Tips for effective home-working

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As of today, lockdown rules have been relaxed, meaning we can now look forward to going to pubs, restaurants, hotels, campsites and even cinemas. However, with most children still off school and employees encouraged to continue working from home where possible, it’s still a bit of a squash inside for many!

It’s looking like a long, hot summer of working and educating from home for much of the population. What can you do to make it easier? Here are our tips for getting the most out of home-working…

1. Give yourself time to switch on and off

Although few would claim to love their daily commute, travelling to the workplace each day helps you switch on and get into work-mode. Conversely, at the end of the day, you need some time to wind-down and switch off. Why not get some exercise by ‘walking to work’ – leaving the house, walking for a mile or so, then going into the ‘office’ to start the day. When it’s ‘home time’, take a wander round your garden as your commute home, and allow your brain and body to relax back into your free time.

2. Keep your work space separate

Ideally, you’ll have a separate room to work from, which is free from interruptions from family members. If this isn’t possible, make work space in the corner of the room or even section off part of the kitchen table. Make it clear to everyone else in the home the during work hours, this is your ‘office’ and must only be entered with permission. If you and your spouse are both working from home with school age children, it’s a good idea to each have a dedicated block of time to concentrate on work, rather than trying to multitask.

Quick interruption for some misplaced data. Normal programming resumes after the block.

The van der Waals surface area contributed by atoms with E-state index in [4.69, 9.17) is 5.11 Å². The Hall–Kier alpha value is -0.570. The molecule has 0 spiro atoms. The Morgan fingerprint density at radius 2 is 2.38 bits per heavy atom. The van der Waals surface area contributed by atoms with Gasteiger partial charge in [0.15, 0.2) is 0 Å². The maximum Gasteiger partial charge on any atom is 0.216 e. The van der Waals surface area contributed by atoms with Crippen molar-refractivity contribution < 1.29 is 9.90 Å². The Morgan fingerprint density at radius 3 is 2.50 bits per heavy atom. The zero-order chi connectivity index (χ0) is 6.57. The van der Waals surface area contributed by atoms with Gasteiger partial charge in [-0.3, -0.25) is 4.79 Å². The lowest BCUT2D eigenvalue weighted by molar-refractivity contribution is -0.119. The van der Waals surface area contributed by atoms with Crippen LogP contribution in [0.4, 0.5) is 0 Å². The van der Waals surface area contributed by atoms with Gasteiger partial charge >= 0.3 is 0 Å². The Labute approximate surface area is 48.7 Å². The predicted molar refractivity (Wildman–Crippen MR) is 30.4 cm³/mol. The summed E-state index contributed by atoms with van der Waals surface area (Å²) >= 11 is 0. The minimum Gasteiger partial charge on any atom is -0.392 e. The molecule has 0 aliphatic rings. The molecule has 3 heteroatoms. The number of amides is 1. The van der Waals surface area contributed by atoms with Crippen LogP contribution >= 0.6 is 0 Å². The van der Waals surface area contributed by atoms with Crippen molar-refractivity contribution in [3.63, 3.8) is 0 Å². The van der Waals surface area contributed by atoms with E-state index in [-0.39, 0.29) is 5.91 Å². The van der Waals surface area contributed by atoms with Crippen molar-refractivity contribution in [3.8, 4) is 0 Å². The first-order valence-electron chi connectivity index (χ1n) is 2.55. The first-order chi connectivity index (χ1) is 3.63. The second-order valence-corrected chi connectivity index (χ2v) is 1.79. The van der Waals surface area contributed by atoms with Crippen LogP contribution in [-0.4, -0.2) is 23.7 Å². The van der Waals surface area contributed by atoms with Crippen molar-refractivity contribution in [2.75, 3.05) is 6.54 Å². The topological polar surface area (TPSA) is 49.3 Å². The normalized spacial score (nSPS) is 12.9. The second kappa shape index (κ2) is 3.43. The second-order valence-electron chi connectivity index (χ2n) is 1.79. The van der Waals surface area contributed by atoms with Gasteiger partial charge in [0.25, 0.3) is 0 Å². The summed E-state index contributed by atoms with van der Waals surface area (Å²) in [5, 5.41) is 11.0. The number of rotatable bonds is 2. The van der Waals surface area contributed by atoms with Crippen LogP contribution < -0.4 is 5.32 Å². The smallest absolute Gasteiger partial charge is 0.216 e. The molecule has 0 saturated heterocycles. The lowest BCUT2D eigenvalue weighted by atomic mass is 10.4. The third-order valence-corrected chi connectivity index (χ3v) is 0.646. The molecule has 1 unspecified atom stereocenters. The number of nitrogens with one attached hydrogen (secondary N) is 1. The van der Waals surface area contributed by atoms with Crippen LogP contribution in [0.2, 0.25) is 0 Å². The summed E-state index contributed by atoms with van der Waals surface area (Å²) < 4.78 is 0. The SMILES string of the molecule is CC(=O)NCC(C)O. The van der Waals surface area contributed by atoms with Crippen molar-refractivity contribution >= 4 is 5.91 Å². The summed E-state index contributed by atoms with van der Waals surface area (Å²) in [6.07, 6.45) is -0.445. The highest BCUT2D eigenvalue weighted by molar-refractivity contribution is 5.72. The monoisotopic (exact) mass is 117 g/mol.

If you can afford extra space, consider extending. In a previous blog post, we’ve compared the merits of extending your loft with a cellar conversion. We’re experts at basement waterproofing and can help you turn a damp, underused room into a stylish home office or a space for the kids to hang out.

A stylish office in a basement conversion (image from

3. Dress like you mean business

Although it’s tempting to stay in pajamas all day and not shower until bedtime, experts recommend dressing like you mean business. This doesn’t mean you can’t relax your usual dress code – no one’s expecting you to don a suit and tie/tunic and name badge – but step away from the tracksuit and slippers and wear something the makes you feel good (even if it does have an elasticated waist). Stick to your normal makeup regime (assuming you have one) and show your creative flair with earrings, fancy tops and hair accessories, even if your lower half is more understated.

4. Schedule regular breaks

It’s easy for the boundaries between home and work to blur, and many will put in more hours when working from home. Stopping to put a load of washing in, or grabbing food from the fridge and eating at your desk doesn’t count as a break. Be sure to take regular breaks and if you find it hard, set an alarm clock to go off every 2 or 3 hours and force yourself to step away from your screen and get some headspace. Equally, at the end of the day, pack up and stop working. Don’t be tempted to go back and do a bit more later, just because your work is there.

5. Be realistic about what you can achieve

Pressure from social media makes us feel that as well as keeping on top of our work, we should also be finding time for regular yoga sessions, clearing out cupboards and baking with the kids. Some people may have managed to carve out extra time for self-improvement, but for most of us, managing our workload is keeping us busy enough.

Technological challenges, interruptions from family members and increased anxiety may mean we’re less productive that we are in an office or clinic environment, so set reasonable targets and avoid judging yourself and others on what you can get done each day. Everyone is adjusting to the new normal, including your patients and your boss, so go easy on yourself.